Court case, CIB and police arrest together good for destroying business29 September 2014 Editorial Desk
All the governments of developing nations, generally and exclusively, wish to get more investments from foreign countries and local businesses aim at a flourishing economy which results in the overall advancement of a nation by creating employment opportunities, export-import earnings, GDP growth, and the development of human resources. Bangladesh is not an exception. Our political leaders asked several countries to invest in the thriving sectors like garments, drugs, roads and communications, IT, leather industry, and many more sectors in Bangladesh. For that causes, the governments have set up numbers of EPZs over the years. Due to several internal difficulties -- political instability, shortage of electricity and gas, labour unrest, infrastructure problems like roads and port, red tape, corruption, and high interest rate in industrial loans -- and external challenges the local industries are facing the dilemma of whether to survive or perish. Facing the 360 degree challenges, it is really tough for the local investors to run their industries. Corruption and loan default are unavoidable because of the banking system.
Bangladesh Bank in December last year instructed banks to relax loan rescheduling rules for businesses affected by political instability, which the banks took full advantage of to bring down their classified loan portfolios. If the central bank had not given the opportunity, the banks would have to file cases against their borrowers to realise the loans, said a high official of a private bank. Realising loans by lodging cases against defaulters is difficult. On the other hand, it would have been injustice to the borrowers. The bank rescheduled loans of those who defaulted for genuine reasons, in exchange for 3-5 percent down-payment, compared with 10 percent earlier.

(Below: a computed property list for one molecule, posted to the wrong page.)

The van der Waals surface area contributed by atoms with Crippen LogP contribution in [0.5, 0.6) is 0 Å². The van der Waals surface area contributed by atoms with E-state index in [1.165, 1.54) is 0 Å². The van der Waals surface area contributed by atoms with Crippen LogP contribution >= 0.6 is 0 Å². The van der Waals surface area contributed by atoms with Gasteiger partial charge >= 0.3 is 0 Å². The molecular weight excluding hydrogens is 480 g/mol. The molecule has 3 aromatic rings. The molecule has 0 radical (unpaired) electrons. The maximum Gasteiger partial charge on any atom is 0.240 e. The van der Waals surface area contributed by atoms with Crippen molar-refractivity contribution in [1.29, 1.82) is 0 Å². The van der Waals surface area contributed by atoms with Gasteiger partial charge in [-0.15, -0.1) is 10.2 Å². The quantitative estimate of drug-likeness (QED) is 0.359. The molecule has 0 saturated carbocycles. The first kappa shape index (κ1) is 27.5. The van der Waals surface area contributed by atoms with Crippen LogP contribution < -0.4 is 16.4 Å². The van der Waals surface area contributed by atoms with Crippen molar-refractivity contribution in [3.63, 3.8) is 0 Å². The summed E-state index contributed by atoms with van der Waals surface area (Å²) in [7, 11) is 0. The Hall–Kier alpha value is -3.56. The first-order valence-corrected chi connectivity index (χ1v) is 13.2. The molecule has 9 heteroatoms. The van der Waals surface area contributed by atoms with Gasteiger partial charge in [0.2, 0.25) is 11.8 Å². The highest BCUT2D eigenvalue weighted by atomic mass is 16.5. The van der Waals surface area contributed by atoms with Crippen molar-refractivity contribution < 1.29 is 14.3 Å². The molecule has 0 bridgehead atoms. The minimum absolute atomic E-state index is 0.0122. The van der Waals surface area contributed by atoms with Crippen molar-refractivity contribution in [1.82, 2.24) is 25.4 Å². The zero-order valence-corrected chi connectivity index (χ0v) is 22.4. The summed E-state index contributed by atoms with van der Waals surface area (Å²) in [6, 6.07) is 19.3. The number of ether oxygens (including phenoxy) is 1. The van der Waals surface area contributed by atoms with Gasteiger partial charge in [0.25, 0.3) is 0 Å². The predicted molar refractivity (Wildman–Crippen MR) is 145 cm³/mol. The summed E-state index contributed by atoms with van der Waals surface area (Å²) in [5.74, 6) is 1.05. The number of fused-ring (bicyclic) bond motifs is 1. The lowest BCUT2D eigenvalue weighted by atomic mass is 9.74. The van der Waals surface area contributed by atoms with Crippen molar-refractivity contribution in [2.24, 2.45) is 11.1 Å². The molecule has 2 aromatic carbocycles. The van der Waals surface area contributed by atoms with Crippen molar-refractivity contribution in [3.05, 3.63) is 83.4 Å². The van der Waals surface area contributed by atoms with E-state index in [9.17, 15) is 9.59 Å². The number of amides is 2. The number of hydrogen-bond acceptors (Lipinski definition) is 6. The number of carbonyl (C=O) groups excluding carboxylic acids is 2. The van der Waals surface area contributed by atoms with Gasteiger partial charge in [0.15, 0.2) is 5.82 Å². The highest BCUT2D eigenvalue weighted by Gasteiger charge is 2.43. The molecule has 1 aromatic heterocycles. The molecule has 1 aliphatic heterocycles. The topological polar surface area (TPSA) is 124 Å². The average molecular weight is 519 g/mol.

The question important is in the name of recovering defaulting loans how much politics played a role and how many businesses were destroyed, making how many workers unemployed? That is no consideration for the banks. But such an attitude cannot be helpful for survival of businesses and creating job opportunities.
Foreign direct investment (FDI) inflow has remained at low levels due to the same problems faced by local investors. FDI inflows have never reached the level of even one percent of GDP despite the presence of a large number of lucrative incentives.
In business, banking service is essential. To be a defaulter is not unusual because there are ups and downs in business. If the bank wants, instead of helping the business tide over a crisis, can easily destroy the business which has banking relationship with it. The concepts of trust and partnership are so important for business to grow.
Our system is such that a loan defaulter is completely at the mercy of the loan giving bank. It is easy to forget that the person who takes loan is helping the bank's business. The laws are harsh and defaulter can be treated as a subversive element or a criminal. Exceptions are surely there but if the laws are to be followed to the letters then he is finished along with his business.
Various actions are available against the defaulters. For realization of money he will face a special law under which the suit will be disposed of without considering any counter claim that one can have against the bank. Then Bangladesh Bank will have his name shown in CIB report disqualifying him to do normal business with any bank. The Anti-Corruption Commission will not remain idle and file a criminal case to get him arrested making closure of the business almost certain.
We do not say it happens in every case. But it cannot be said that the legal options are business friendly. No helpful guidelines are forthcoming from Bangladesh Bank or the Board of Investment.